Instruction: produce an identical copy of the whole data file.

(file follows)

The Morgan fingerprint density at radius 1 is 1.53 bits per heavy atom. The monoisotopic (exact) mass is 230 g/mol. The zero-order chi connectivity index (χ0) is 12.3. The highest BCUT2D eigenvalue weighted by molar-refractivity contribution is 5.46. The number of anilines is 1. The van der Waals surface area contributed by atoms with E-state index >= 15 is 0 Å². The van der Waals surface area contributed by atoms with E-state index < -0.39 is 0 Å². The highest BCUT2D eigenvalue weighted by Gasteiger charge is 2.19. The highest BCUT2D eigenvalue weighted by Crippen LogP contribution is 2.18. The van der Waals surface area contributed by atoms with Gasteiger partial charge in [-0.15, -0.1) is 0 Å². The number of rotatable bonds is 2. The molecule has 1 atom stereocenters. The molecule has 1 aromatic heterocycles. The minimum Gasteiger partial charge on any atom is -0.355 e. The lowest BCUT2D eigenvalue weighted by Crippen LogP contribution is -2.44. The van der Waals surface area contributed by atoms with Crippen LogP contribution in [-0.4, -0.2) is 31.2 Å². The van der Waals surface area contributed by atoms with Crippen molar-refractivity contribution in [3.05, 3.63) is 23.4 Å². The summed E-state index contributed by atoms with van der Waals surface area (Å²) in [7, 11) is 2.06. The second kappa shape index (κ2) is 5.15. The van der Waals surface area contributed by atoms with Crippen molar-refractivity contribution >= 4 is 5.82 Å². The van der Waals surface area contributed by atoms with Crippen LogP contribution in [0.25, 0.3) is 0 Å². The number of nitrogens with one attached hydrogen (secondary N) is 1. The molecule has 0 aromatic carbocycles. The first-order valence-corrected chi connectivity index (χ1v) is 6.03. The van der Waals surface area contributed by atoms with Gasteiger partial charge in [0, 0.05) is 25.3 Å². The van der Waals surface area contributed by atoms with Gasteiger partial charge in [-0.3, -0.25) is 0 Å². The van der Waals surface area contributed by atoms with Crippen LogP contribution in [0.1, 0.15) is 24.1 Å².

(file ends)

The Morgan fingerprint density at radius 1 is 1.53 bits per heavy atom. The monoisotopic (exact) mass is 230 g/mol. The zero-order chi connectivity index (χ0) is 12.3. The highest BCUT2D eigenvalue weighted by molar-refractivity contribution is 5.46. The number of anilines is 1. The van der Waals surface area contributed by atoms with E-state index >= 15 is 0 Å². The van der Waals surface area contributed by atoms with E-state index < -0.39 is 0 Å². The highest BCUT2D eigenvalue weighted by Gasteiger charge is 2.19. The highest BCUT2D eigenvalue weighted by Crippen LogP contribution is 2.18. The van der Waals surface area contributed by atoms with Gasteiger partial charge in [-0.15, -0.1) is 0 Å². The number of rotatable bonds is 2. The molecule has 1 atom stereocenters. The molecule has 1 aromatic heterocycles. The minimum Gasteiger partial charge on any atom is -0.355 e. The lowest BCUT2D eigenvalue weighted by Crippen LogP contribution is -2.44. The van der Waals surface area contributed by atoms with Crippen LogP contribution in [-0.4, -0.2) is 31.2 Å². The van der Waals surface area contributed by atoms with Crippen molar-refractivity contribution in [3.05, 3.63) is 23.4 Å². The summed E-state index contributed by atoms with van der Waals surface area (Å²) in [7, 11) is 2.06. The second kappa shape index (κ2) is 5.15. The van der Waals surface area contributed by atoms with Crippen molar-refractivity contribution >= 4 is 5.82 Å². The van der Waals surface area contributed by atoms with Crippen LogP contribution in [0.25, 0.3) is 0 Å². The number of nitrogens with one attached hydrogen (secondary N) is 1. The molecule has 0 aromatic carbocycles. The first-order valence-corrected chi connectivity index (χ1v) is 6.03. The van der Waals surface area contributed by atoms with Gasteiger partial charge in [0, 0.05) is 25.3 Å². The van der Waals surface area contributed by atoms with Gasteiger partial charge in [-0.3, -0.25) is 0 Å². The van der Waals surface area contributed by atoms with Crippen LogP contribution in [0.1, 0.15) is 24.1 Å².